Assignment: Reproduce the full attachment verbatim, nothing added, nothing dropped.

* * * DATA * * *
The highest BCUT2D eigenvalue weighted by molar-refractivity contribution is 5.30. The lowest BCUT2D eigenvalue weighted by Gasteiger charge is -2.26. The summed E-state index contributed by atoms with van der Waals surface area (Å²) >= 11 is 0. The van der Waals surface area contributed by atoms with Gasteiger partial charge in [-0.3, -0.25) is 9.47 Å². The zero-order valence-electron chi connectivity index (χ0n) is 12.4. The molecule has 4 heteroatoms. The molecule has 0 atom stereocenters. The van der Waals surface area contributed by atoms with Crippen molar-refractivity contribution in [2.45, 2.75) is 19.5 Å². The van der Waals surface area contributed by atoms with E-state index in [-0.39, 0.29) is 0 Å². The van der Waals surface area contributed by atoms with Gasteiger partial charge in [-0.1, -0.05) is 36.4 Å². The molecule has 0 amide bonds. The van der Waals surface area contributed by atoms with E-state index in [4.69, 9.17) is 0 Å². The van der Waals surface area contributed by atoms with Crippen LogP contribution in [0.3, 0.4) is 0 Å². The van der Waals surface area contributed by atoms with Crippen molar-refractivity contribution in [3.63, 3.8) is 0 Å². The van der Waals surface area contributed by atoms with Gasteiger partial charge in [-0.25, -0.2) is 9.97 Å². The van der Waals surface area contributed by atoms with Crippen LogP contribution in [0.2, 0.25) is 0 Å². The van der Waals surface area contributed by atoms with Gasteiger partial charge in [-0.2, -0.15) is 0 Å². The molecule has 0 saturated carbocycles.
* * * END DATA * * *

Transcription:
The highest BCUT2D eigenvalue weighted by molar-refractivity contribution is 5.30. The lowest BCUT2D eigenvalue weighted by Gasteiger charge is -2.26. The summed E-state index contributed by atoms with van der Waals surface area (Å²) >= 11 is 0. The van der Waals surface area contributed by atoms with Gasteiger partial charge in [-0.3, -0.25) is 9.47 Å². The zero-order valence-electron chi connectivity index (χ0n) is 12.4. The molecule has 4 heteroatoms. The molecule has 0 atom stereocenters. The van der Waals surface area contributed by atoms with Crippen molar-refractivity contribution in [2.45, 2.75) is 19.5 Å². The van der Waals surface area contributed by atoms with E-state index in [-0.39, 0.29) is 0 Å². The van der Waals surface area contributed by atoms with Gasteiger partial charge in [-0.1, -0.05) is 36.4 Å². The molecule has 0 amide bonds. The van der Waals surface area contributed by atoms with E-state index in [4.69, 9.17) is 0 Å². The van der Waals surface area contributed by atoms with Crippen LogP contribution in [0.3, 0.4) is 0 Å². The van der Waals surface area contributed by atoms with Crippen molar-refractivity contribution in [3.63, 3.8) is 0 Å². The van der Waals surface area contributed by atoms with Gasteiger partial charge in [-0.25, -0.2) is 9.97 Å². The van der Waals surface area contributed by atoms with Crippen LogP contribution in [0.2, 0.25) is 0 Å². The van der Waals surface area contributed by atoms with Gasteiger partial charge in [-0.2, -0.15) is 0 Å². The molecule has 0 saturated carbocycles.